Over four years ago, I started grafting Itoigawa cuttings into this collected RMJ. Since the first attempt failed, I have been very reluctant to cut the roots, even though I suspect the grafts have taken by now. I have girdled 75% of the scion, and by next March, I will take the plunge.
Meanwhile, since I don’t have a real clear idea of the final styling of the tree, I decided to practice applying another approach graft to provide the option of keeping the left trunk. Originally, my plan was to Jin it.
This spot will be easy to access, and shouldn’t be too visible from either side:
Quick groove with a rotary bit:
Scuff up the scion, and set it in the groove. This time, I was able to set it deeper than the first graft:
Wrap the graft with Parafilm:
From the front:
I reduced the RMJ foliage just a little to get the Itoigawa exposed to sunlight.
Here is a shot from the front:
The first graft has grown well since it was applied 4 years ago:
Since I still don’t quite know how it will finish, I decided to Jin some branches I know 8 won’t be using, and reduce some of the original foliage in hope of keeping the Itoigawa foliage strong.
My Buddy Dave stopped by shortly after this work was done in late June and suggested I add another approach graft point on the upper branch, as the attachment point was a bit sketchy. Good idea, the whip was long enough:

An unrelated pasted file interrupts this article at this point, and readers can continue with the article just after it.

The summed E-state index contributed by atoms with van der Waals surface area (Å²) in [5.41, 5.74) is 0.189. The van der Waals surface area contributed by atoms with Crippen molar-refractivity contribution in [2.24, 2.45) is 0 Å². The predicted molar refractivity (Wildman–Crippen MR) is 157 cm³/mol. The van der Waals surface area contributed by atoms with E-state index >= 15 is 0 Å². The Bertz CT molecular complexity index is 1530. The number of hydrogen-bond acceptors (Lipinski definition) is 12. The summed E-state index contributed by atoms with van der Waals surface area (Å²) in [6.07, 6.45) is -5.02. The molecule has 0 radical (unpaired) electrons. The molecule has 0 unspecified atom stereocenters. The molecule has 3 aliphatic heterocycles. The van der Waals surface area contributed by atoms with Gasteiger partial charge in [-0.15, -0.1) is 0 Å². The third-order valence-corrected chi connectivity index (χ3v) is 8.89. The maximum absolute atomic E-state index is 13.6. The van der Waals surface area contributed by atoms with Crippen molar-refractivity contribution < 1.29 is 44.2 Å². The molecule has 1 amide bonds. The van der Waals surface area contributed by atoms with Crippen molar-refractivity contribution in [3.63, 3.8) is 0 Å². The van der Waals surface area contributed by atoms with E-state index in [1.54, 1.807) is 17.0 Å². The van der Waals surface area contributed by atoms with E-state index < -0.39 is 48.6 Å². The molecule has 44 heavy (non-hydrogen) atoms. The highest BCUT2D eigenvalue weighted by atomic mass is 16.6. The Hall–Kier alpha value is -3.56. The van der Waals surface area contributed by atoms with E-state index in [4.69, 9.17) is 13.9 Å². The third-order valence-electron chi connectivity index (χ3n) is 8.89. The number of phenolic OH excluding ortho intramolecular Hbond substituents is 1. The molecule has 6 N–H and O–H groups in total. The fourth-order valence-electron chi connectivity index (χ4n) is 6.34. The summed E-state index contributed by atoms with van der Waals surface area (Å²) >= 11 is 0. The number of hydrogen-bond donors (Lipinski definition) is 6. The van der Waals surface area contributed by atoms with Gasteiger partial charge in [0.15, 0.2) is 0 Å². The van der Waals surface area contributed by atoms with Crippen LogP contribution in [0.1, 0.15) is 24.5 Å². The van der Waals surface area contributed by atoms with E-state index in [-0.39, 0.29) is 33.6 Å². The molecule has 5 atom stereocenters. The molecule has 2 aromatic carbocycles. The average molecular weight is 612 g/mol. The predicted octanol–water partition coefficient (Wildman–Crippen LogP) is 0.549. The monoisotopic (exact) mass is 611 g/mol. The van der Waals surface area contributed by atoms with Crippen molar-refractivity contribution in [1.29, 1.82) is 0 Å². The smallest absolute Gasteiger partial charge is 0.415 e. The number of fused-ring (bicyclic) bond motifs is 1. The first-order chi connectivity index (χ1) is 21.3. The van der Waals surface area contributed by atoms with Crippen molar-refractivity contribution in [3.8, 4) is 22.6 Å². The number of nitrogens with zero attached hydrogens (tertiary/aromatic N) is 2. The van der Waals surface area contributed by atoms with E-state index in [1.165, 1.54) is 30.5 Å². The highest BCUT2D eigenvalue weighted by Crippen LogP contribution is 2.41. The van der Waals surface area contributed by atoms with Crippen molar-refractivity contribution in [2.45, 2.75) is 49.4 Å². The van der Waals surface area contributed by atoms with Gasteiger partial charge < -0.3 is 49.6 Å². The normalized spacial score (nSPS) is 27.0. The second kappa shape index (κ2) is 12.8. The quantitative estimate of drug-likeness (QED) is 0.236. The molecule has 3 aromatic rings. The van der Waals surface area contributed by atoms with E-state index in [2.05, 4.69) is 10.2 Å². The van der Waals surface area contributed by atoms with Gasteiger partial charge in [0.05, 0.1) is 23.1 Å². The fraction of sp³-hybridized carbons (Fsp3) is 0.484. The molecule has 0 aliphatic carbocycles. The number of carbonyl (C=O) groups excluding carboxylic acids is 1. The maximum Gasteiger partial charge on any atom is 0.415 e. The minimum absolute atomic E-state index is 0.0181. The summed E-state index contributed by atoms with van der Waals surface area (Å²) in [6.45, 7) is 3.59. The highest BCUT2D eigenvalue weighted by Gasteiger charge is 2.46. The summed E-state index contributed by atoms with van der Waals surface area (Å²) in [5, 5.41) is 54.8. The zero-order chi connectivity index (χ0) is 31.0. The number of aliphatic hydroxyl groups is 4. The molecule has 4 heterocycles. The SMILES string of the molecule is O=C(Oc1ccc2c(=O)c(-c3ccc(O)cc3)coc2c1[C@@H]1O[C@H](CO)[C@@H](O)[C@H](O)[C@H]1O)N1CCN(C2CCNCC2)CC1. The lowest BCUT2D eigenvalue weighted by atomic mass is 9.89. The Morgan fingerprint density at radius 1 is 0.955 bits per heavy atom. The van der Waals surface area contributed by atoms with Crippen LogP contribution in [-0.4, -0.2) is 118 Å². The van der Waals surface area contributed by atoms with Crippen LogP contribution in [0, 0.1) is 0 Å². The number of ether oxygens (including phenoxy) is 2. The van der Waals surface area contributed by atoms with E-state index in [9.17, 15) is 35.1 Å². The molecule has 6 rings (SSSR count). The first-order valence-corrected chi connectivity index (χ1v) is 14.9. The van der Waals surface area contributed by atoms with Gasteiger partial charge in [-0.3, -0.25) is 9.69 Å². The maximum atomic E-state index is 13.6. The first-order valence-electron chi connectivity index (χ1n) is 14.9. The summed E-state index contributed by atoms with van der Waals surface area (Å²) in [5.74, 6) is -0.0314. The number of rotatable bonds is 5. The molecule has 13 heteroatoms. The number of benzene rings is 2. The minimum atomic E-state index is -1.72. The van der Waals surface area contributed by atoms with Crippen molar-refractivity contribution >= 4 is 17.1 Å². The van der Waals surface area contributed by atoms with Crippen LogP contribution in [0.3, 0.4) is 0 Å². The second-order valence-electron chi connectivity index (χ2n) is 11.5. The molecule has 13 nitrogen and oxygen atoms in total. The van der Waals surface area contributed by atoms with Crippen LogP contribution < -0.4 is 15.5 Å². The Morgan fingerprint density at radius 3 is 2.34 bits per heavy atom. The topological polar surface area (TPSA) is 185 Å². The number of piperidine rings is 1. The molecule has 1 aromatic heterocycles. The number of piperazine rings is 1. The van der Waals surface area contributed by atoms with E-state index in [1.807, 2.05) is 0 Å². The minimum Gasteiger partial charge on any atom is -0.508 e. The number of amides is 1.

when grafting old junipers, finding the live vein is important. I scratched spot I wanted to graft first, and it didn’t appear to be alive:
So I began scraping off the flaky bark until the live vein was apparent. look at the photo above and notice the live vein is running along the left side of the branch. It will be plump, brighter red/purple in color, and the dead wood around it is usually sunken. Here is a shot that shows the living vein, notice the red/purple look, contrasting with the dead wood above. Also, note how the green cambium flowed with sap just seconds after carving the groove:
That’s the spot!
Next, I’m continuing to weaken the roots on the Itoigawa, by reducing the trunk, and I also decided to remove the pot to allow the roots to start withering.
Done for now.
A month later, the color of the Itoigawa is concerning. The bottom graft is clearly struggling.
Next spring, I’ll finish the separation, repot into a smaller pot, and hopefully begin styling some of the Itoigawa branches.